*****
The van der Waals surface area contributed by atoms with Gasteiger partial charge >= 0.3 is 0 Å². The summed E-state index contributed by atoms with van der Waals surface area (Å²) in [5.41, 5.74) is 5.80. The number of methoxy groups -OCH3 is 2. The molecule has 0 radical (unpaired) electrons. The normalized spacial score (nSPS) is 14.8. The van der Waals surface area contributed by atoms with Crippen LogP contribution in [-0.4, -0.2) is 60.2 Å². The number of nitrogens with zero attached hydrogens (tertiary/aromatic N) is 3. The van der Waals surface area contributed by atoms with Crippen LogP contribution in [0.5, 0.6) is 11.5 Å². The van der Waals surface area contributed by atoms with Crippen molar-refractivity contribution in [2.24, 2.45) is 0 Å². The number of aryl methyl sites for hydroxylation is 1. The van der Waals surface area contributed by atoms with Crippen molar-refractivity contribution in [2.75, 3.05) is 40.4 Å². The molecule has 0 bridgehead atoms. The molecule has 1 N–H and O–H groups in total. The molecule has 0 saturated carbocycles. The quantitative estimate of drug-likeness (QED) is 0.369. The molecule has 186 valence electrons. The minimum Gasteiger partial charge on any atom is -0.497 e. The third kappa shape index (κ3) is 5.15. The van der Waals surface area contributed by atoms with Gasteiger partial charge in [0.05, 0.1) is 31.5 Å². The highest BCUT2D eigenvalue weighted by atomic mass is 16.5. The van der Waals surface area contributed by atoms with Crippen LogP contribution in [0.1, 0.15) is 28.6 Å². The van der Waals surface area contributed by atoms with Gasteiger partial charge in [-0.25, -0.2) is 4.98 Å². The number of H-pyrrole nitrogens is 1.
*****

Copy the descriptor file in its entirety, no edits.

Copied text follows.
The van der Waals surface area contributed by atoms with Gasteiger partial charge >= 0.3 is 0 Å². The summed E-state index contributed by atoms with van der Waals surface area (Å²) in [5.41, 5.74) is 5.80. The number of methoxy groups -OCH3 is 2. The molecule has 0 radical (unpaired) electrons. The normalized spacial score (nSPS) is 14.8. The van der Waals surface area contributed by atoms with Crippen LogP contribution in [-0.4, -0.2) is 60.2 Å². The number of nitrogens with zero attached hydrogens (tertiary/aromatic N) is 3. The van der Waals surface area contributed by atoms with Crippen LogP contribution in [0.5, 0.6) is 11.5 Å². The van der Waals surface area contributed by atoms with Crippen molar-refractivity contribution in [2.24, 2.45) is 0 Å². The number of aryl methyl sites for hydroxylation is 1. The van der Waals surface area contributed by atoms with Crippen molar-refractivity contribution in [2.75, 3.05) is 40.4 Å². The molecule has 0 bridgehead atoms. The molecule has 1 N–H and O–H groups in total. The molecule has 0 saturated carbocycles. The quantitative estimate of drug-likeness (QED) is 0.369. The molecule has 186 valence electrons. The minimum Gasteiger partial charge on any atom is -0.497 e. The third kappa shape index (κ3) is 5.15. The van der Waals surface area contributed by atoms with Gasteiger partial charge in [0.05, 0.1) is 31.5 Å². The highest BCUT2D eigenvalue weighted by atomic mass is 16.5. The van der Waals surface area contributed by atoms with Crippen LogP contribution in [0.1, 0.15) is 28.6 Å². The van der Waals surface area contributed by atoms with Gasteiger partial charge in [-0.25, -0.2) is 4.98 Å². The number of H-pyrrole nitrogens is 1.